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1 parent c472d8f commit 3ad45f9208b8d2102b6d7306ae9d820bd0e276a0 @plamoni committed Mar 11, 2013
Showing with 5 additions and 27 deletions.
  1. +5 −27
@@ -58,6 +58,7 @@ If you don't already have Ruby 2.0.0 (or at least 1.9.3) installed through RVM,
`echo 'export PATH=$HOME/.rvm/bin:$PATH' >> ~/.bashrc`
* Activate changes:
`. ~/.bashrc`
3. Install Ruby 2.0.0 (if you don't have it already):
`rvm install 2.0.0`
@@ -151,36 +152,13 @@ Your network setup may be different. This is THE most complex part of setting up
Running SiriProxy as an unprivileged user
-Given that SiriProxy is a bit of a hack and very unstable, it's probably a good idea to not run it as root. This is especially true if you're allowing access to your server from outside your network. Doing this isn't actually that hard, as SiriProxy doesn't need access to anything privileged.
-The only trick is that Siri expects the server to be running on port 443, and only privileged users can open ports below 1024 on *NIX operating systems. So I work around this by running SiriProxy on port 2000 and redirecting traffic to that port using iptables.
-**Step 1: Set up an account**
-I just set up an account called "siriproxy". I made sure it wasn't a "sudoer" (on my computer, that means keep it out of the "sudo" group). I also think it's a good idea to refrain from giving it login privileges. But do as I say on that one, not as I do.
-**Step 2: Set up iptables/ufw**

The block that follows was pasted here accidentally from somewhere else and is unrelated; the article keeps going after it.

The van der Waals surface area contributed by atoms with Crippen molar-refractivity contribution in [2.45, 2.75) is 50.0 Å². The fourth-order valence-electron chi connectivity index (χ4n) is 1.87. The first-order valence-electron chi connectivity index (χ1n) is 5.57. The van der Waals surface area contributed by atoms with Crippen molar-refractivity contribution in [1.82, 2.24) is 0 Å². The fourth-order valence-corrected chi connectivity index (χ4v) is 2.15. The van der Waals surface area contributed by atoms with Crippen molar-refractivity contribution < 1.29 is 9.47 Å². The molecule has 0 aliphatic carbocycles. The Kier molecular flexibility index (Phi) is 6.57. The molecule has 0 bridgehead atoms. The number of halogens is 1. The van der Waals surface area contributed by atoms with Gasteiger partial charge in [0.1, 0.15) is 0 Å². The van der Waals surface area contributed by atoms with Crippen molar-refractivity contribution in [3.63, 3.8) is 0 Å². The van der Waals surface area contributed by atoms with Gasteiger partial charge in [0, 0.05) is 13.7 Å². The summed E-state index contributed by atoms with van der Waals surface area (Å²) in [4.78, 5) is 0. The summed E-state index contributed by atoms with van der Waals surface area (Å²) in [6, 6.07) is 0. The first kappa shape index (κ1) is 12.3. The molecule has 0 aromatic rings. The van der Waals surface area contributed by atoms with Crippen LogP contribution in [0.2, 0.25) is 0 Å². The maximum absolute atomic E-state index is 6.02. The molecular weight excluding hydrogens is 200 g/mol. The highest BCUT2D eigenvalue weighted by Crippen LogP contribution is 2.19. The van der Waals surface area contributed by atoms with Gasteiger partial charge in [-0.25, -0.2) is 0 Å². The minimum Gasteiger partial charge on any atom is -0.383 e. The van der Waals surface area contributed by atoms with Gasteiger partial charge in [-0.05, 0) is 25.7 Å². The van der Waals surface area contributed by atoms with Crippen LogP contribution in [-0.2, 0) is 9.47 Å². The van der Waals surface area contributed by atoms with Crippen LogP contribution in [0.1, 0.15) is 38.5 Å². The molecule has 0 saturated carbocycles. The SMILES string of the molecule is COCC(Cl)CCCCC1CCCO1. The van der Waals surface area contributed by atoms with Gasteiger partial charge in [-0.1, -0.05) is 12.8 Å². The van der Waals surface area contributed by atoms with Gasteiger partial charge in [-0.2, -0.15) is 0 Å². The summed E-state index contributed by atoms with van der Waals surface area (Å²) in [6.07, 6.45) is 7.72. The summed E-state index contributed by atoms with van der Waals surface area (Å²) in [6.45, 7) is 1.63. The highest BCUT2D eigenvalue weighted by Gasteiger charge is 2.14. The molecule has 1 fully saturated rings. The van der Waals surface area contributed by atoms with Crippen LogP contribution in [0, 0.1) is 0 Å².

-I run UFW on my machine, which is pretty much a wrapper on iptables. I tossed in the following at the top of my `/etc/ufw/before.rules`:
- *nat
- -A PREROUTING --dst -p tcp --dport 443 -j REDIRECT --to-port 2000
-The IP referenced ( is the IP of the computer running SiriProxy. Since this computer is being used as a wireless AP, it's important to only redirect traffic targeted directly at the server, otherwise all traffic to 443/tcp on my wifi network would be incorrectly redirected.
-I also made sure to open up 2000/tcp to allow traffic:
- sudo ufw allow 2000/tcp
-**Step 3: Set up upstart script**
-The full explanation of this is shown below. It's a handy thing to do by itself. It allows me to have SiriProxy start on boot and also allows me to easily control it using commands like `start siriproxy` and `stop siriproxy`.
+This used to be really hard. Now it's very easy. Just run `rvmsudo siriproxy server -u USER` and SiriProxy will set it's userid to `USER`'s userid.
Running SiriProxy via Upstart
+**NOTE: This section needs to be updated.** It was written before some of the newer features for SiriProxy. It should be much simpler now.
Here's the upstart script I created for my home SiriProxy server. It respawns on a crash because SiriProxy is delicate and likes to crash. My server is running BackTrack 5 (a derivative of Ubuntu 10.04, I believe) and I use it as my wireless access point, making it an obvious location for SiriProxy:
description "SiriProxy server"
@@ -193,7 +171,7 @@ Here's the upstart script I created for my home SiriProxy server. It respawns on
- exec start-stop-daemon --start --chuid siriproxy --exec /home/siriproxy/src/SiriProxy/
+ exec start-stop-daemon --start --exec /home/siriproxy/src/SiriProxy/
Here are the contents of `` (as referenced above):

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